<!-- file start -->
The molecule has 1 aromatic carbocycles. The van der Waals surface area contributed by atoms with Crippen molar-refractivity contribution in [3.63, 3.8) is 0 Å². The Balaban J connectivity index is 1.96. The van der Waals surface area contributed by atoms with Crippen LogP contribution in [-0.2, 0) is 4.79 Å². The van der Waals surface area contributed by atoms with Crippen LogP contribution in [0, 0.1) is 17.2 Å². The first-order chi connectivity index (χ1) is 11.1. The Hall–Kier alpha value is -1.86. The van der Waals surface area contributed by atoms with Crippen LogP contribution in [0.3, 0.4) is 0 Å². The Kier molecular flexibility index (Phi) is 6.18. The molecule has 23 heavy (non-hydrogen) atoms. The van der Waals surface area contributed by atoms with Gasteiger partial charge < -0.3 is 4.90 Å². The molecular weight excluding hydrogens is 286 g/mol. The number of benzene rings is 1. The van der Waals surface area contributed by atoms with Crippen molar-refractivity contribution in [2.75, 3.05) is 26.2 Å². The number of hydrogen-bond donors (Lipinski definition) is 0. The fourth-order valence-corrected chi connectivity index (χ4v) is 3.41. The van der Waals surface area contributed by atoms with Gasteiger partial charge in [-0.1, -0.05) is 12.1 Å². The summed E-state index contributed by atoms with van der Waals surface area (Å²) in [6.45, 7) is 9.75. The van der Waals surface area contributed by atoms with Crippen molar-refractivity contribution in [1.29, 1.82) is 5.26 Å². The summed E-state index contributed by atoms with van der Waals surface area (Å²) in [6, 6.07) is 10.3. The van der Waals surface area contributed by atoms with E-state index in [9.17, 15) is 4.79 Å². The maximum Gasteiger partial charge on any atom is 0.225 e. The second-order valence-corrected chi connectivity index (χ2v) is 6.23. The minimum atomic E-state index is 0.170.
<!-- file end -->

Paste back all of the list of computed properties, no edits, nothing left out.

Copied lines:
The molecule has 1 aromatic carbocycles. The van der Waals surface area contributed by atoms with Crippen molar-refractivity contribution in [3.63, 3.8) is 0 Å². The Balaban J connectivity index is 1.96. The van der Waals surface area contributed by atoms with Crippen LogP contribution in [-0.2, 0) is 4.79 Å². The van der Waals surface area contributed by atoms with Crippen LogP contribution in [0, 0.1) is 17.2 Å². The first-order chi connectivity index (χ1) is 11.1. The Hall–Kier alpha value is -1.86. The van der Waals surface area contributed by atoms with Crippen LogP contribution in [0.3, 0.4) is 0 Å². The Kier molecular flexibility index (Phi) is 6.18. The molecule has 23 heavy (non-hydrogen) atoms. The van der Waals surface area contributed by atoms with Gasteiger partial charge < -0.3 is 4.90 Å². The molecular weight excluding hydrogens is 286 g/mol. The number of benzene rings is 1. The van der Waals surface area contributed by atoms with Crippen molar-refractivity contribution in [2.75, 3.05) is 26.2 Å². The number of hydrogen-bond donors (Lipinski definition) is 0. The fourth-order valence-corrected chi connectivity index (χ4v) is 3.41. The van der Waals surface area contributed by atoms with Gasteiger partial charge in [-0.1, -0.05) is 12.1 Å². The summed E-state index contributed by atoms with van der Waals surface area (Å²) in [6.45, 7) is 9.75. The van der Waals surface area contributed by atoms with Crippen molar-refractivity contribution in [1.29, 1.82) is 5.26 Å². The summed E-state index contributed by atoms with van der Waals surface area (Å²) in [6, 6.07) is 10.3. The van der Waals surface area contributed by atoms with E-state index in [9.17, 15) is 4.79 Å². The maximum Gasteiger partial charge on any atom is 0.225 e. The second-order valence-corrected chi connectivity index (χ2v) is 6.23. The minimum atomic E-state index is 0.170.